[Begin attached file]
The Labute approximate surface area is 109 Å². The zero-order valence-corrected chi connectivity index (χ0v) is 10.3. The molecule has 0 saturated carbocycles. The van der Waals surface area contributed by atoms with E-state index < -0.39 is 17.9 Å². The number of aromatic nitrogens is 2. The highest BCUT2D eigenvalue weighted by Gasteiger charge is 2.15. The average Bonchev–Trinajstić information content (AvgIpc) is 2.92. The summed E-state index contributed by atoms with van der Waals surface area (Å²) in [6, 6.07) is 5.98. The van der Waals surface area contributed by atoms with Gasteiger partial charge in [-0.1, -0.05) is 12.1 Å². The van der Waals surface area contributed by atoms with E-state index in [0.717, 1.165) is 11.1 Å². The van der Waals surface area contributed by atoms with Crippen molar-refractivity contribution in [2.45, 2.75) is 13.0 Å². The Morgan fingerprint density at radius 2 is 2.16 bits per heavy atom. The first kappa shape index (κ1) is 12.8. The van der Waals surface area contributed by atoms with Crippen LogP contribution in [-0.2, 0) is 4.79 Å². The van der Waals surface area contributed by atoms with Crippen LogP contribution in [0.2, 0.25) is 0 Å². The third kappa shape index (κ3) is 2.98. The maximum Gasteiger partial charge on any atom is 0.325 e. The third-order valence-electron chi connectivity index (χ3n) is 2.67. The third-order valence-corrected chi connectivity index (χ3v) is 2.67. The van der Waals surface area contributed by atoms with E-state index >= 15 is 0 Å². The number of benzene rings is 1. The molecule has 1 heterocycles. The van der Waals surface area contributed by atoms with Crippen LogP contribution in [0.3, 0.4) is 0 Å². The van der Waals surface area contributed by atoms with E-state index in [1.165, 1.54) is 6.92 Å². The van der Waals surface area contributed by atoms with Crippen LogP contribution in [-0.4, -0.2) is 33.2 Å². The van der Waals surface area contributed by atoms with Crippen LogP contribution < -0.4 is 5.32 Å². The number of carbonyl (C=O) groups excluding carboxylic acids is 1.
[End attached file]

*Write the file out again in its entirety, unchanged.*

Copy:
The Labute approximate surface area is 109 Å². The zero-order valence-corrected chi connectivity index (χ0v) is 10.3. The molecule has 0 saturated carbocycles. The van der Waals surface area contributed by atoms with E-state index < -0.39 is 17.9 Å². The number of aromatic nitrogens is 2. The highest BCUT2D eigenvalue weighted by Gasteiger charge is 2.15. The average Bonchev–Trinajstić information content (AvgIpc) is 2.92. The summed E-state index contributed by atoms with van der Waals surface area (Å²) in [6, 6.07) is 5.98. The van der Waals surface area contributed by atoms with Gasteiger partial charge in [-0.1, -0.05) is 12.1 Å². The van der Waals surface area contributed by atoms with E-state index in [0.717, 1.165) is 11.1 Å². The van der Waals surface area contributed by atoms with Crippen molar-refractivity contribution in [2.45, 2.75) is 13.0 Å². The Morgan fingerprint density at radius 2 is 2.16 bits per heavy atom. The first kappa shape index (κ1) is 12.8. The van der Waals surface area contributed by atoms with Crippen LogP contribution in [-0.2, 0) is 4.79 Å². The van der Waals surface area contributed by atoms with Crippen LogP contribution in [0.2, 0.25) is 0 Å². The third kappa shape index (κ3) is 2.98. The maximum Gasteiger partial charge on any atom is 0.325 e. The third-order valence-electron chi connectivity index (χ3n) is 2.67. The third-order valence-corrected chi connectivity index (χ3v) is 2.67. The van der Waals surface area contributed by atoms with E-state index >= 15 is 0 Å². The number of benzene rings is 1. The molecule has 1 heterocycles. The van der Waals surface area contributed by atoms with Crippen LogP contribution in [0.3, 0.4) is 0 Å². The van der Waals surface area contributed by atoms with E-state index in [1.165, 1.54) is 6.92 Å². The van der Waals surface area contributed by atoms with Crippen LogP contribution in [-0.4, -0.2) is 33.2 Å². The van der Waals surface area contributed by atoms with Crippen LogP contribution < -0.4 is 5.32 Å². The number of carbonyl (C=O) groups excluding carboxylic acids is 1.